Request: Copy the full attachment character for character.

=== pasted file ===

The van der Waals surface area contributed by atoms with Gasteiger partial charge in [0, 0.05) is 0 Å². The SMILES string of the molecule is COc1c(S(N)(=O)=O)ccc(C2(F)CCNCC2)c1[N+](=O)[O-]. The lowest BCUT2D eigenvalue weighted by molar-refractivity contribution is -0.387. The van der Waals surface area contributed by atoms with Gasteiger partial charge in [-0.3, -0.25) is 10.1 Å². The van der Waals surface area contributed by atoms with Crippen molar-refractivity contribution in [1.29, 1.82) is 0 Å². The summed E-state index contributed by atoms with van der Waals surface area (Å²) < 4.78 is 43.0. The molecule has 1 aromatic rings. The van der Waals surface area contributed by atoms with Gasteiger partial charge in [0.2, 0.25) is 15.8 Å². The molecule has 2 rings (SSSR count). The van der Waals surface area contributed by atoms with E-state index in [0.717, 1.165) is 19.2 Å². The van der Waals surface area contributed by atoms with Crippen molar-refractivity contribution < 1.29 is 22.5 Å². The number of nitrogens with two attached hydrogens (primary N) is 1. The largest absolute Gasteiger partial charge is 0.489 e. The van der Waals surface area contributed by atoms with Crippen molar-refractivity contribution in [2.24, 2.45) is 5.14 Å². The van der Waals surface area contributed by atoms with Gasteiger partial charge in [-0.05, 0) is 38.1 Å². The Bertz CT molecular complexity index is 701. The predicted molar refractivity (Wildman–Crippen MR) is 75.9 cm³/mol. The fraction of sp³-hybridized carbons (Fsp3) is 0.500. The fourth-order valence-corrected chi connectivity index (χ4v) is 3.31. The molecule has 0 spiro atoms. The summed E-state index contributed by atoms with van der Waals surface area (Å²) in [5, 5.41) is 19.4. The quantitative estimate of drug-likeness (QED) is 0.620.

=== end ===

The van der Waals surface area contributed by atoms with Gasteiger partial charge in [0, 0.05) is 0 Å². The SMILES string of the molecule is COc1c(S(N)(=O)=O)ccc(C2(F)CCNCC2)c1[N+](=O)[O-]. The lowest BCUT2D eigenvalue weighted by molar-refractivity contribution is -0.387. The van der Waals surface area contributed by atoms with Gasteiger partial charge in [-0.3, -0.25) is 10.1 Å². The van der Waals surface area contributed by atoms with Crippen molar-refractivity contribution in [1.29, 1.82) is 0 Å². The summed E-state index contributed by atoms with van der Waals surface area (Å²) < 4.78 is 43.0. The molecule has 1 aromatic rings. The van der Waals surface area contributed by atoms with Gasteiger partial charge in [0.2, 0.25) is 15.8 Å². The molecule has 2 rings (SSSR count). The van der Waals surface area contributed by atoms with E-state index in [0.717, 1.165) is 19.2 Å². The van der Waals surface area contributed by atoms with Crippen molar-refractivity contribution < 1.29 is 22.5 Å². The number of nitrogens with two attached hydrogens (primary N) is 1. The largest absolute Gasteiger partial charge is 0.489 e. The van der Waals surface area contributed by atoms with Crippen molar-refractivity contribution in [2.24, 2.45) is 5.14 Å². The van der Waals surface area contributed by atoms with Gasteiger partial charge in [-0.05, 0) is 38.1 Å². The Bertz CT molecular complexity index is 701. The predicted molar refractivity (Wildman–Crippen MR) is 75.9 cm³/mol. The fraction of sp³-hybridized carbons (Fsp3) is 0.500. The fourth-order valence-corrected chi connectivity index (χ4v) is 3.31. The molecule has 0 spiro atoms. The summed E-state index contributed by atoms with van der Waals surface area (Å²) in [5, 5.41) is 19.4. The quantitative estimate of drug-likeness (QED) is 0.620.